Middle East: Israeli-Palestinian Relations – Abbas Meets Gantz – Politics

For the first time in more than a decade, Palestinian President Mahmud Abbas was visited by an Israeli member of government in Ramallah. An Israeli statement said Sunday night’s meeting with Defense Minister Benny Gantz, which was only disclosed afterwards, was about “reshaping the security and economic situation in the West Bank and Gaza Strip”. This can be taken as a sign of rapprochement – but one with limits.

Because from the entourage of Prime Minister Naftali Bennett of the right-wing Jamina party was sent immediately afterwards that this did not mean a return to the peace talks that had been stalled since 2014. “There is no diplomatic process with the Palestinians,” it said there, “and there will not be.”

In concrete terms, this means that Israelis and Palestinians are talking to each other again. But they don’t talk about peace, but about everyday matters in an ongoing conflict. After all, the meeting in Ramallah lasted two and a half hours. Delegations from both sides met first, followed by a 40-minute private conversation between Abbas and Gantz. In Jerusalem, it is also emphasized that Prime Minister Bennett had expressly approved the meeting.

After the political ice age of recent years, in which US President Donald Trump and Israeli Prime Minister Benjamin Netanyahu ignored Palestinian concerns as much as possible, the government changes in Washington and Jerusalem had already started a tentative thaw. Gantz had already contacted Abbas by phone in mid-July to wish him all the best for the upcoming Muslim holidays. In return, Abbas congratulated new Israeli President Isaac Herzog on taking office. The face-to-face meeting took place immediately after Bennett returned from his inaugural visit to the United States.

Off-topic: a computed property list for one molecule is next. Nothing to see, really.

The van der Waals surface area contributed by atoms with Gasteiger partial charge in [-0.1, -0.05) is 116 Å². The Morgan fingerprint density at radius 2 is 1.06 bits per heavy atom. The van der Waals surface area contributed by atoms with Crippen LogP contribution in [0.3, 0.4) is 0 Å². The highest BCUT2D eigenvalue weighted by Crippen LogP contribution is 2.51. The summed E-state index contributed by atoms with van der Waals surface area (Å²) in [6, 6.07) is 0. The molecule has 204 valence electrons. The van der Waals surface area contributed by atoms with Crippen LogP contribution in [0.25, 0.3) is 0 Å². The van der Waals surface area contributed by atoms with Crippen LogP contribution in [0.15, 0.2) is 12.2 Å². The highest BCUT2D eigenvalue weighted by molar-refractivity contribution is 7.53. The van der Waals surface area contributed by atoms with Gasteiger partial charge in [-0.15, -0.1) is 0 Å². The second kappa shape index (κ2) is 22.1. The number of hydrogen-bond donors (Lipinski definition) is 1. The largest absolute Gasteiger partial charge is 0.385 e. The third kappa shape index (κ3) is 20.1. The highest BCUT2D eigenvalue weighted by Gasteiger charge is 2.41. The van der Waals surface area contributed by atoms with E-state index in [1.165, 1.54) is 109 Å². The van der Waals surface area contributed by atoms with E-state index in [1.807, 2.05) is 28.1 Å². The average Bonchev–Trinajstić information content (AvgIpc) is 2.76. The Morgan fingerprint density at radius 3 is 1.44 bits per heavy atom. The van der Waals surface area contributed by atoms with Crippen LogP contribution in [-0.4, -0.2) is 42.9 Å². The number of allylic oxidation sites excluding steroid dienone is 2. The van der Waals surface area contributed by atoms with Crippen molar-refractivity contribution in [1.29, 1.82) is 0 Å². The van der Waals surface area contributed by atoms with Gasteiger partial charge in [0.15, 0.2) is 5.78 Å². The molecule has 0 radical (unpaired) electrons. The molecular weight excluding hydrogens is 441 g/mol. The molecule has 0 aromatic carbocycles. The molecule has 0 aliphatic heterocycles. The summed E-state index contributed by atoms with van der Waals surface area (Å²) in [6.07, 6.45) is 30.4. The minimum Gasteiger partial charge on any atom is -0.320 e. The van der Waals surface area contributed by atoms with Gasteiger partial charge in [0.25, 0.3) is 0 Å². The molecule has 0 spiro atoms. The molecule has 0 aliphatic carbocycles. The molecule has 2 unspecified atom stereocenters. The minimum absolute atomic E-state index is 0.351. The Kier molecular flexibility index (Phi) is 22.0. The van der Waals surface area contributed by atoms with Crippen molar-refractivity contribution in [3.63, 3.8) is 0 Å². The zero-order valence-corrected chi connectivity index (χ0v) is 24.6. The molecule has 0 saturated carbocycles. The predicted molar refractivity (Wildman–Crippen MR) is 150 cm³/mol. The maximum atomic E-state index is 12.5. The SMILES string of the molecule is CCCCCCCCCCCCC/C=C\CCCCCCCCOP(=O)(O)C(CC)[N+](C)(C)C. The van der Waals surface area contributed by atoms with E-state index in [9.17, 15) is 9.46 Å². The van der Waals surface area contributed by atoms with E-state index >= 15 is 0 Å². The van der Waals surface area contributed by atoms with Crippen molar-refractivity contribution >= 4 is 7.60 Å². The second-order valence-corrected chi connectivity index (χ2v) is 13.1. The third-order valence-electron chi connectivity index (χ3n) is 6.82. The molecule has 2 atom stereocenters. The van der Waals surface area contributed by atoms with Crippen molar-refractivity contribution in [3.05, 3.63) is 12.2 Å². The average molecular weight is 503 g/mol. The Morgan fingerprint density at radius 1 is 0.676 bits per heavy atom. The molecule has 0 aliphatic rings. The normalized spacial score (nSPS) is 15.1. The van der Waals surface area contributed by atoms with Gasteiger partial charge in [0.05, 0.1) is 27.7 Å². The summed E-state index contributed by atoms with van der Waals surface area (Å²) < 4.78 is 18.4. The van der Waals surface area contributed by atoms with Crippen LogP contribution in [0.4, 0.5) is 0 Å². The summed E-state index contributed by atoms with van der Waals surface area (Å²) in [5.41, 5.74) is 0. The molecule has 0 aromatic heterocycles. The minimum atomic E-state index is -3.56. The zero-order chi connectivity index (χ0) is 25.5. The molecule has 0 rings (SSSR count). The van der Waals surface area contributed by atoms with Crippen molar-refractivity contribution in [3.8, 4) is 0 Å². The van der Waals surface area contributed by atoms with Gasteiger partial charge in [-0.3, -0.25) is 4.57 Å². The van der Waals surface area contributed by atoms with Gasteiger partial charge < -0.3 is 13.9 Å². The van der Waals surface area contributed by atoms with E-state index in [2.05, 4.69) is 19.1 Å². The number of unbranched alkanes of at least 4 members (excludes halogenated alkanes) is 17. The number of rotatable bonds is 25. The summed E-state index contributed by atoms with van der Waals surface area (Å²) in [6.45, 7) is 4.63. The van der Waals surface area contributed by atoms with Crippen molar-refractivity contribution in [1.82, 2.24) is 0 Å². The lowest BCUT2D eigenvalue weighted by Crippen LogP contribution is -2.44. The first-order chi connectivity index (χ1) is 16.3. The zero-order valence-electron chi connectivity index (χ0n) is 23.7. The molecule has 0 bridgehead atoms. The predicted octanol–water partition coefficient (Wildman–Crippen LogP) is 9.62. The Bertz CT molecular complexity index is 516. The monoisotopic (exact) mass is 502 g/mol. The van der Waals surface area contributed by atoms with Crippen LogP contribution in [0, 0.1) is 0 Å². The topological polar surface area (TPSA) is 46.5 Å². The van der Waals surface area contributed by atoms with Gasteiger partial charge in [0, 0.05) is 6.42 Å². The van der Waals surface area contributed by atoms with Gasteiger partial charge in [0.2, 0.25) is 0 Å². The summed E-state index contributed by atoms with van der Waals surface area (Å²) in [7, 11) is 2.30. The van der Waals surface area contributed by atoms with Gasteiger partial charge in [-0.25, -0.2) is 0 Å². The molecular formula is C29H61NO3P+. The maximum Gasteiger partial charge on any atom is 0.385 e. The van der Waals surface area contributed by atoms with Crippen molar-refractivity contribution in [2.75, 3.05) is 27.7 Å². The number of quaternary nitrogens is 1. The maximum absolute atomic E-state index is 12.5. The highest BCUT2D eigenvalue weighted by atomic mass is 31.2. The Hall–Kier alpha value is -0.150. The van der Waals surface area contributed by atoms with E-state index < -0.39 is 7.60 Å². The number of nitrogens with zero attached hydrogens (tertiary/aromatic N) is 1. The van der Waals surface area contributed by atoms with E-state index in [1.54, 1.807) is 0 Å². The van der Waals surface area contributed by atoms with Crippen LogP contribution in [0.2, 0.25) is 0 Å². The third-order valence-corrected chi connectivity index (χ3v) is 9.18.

Hamas can profit from the economic crisis

The ongoing Israeli-Palestinian conflict had played only a minor role in the Washington talks. The US government is currently under the spell of the Afghan events, bilaterally mainly Iran and its nuclear program. In addition, Bennett had already had an interview with the New York Times emphasized its rejection of a two-state solution. No initiatives in the peace process will therefore come under him. At the same time, however, he also pledged to steer clear of an annexation of Palestinian territories once promoted by Trump and Netanyahu.

US President Joe Biden, many of whom initially expected a restart of the peace process, has clearly accepted Bennett’s position. He is aware of the heterogeneous and fragile Israeli government alliance, in which this issue is excluded by agreement. So during the meeting with Bennett at the White House on Friday, Biden left it with a call to “improve the lives of Palestinians and create better economic opportunities for them.” At the same time, he urged the Israeli government to avoid anything that could increase tensions.

Washington no longer counts on the big blow, but only on stabilization of the situation – and that is also in the interest of the Israeli government. The Abbas-led Palestinian Authority is in a major political and economic crisis. Abbas has dramatically lost support from the Palestinian people and, due to a lack of international support, he is barely able to pay civil servants’ salaries. This plays into the hands of Hamas competitors, with whom Israel was only engaged in an 11-day war in May.

The evening visit of the Israeli Defense Minister to Ramallah was therefore mainly aimed at strengthening Palestinian President Abbas. Despite his increasingly authoritarian and corrupt style of government, he is still considered an anchor of stability in the West and Israel. Gantz had assured Abbas that Israel would take steps to bolster the Palestinian economy, the Jerusalem statement said. Agreement had been reached on further dialogue on these issues.

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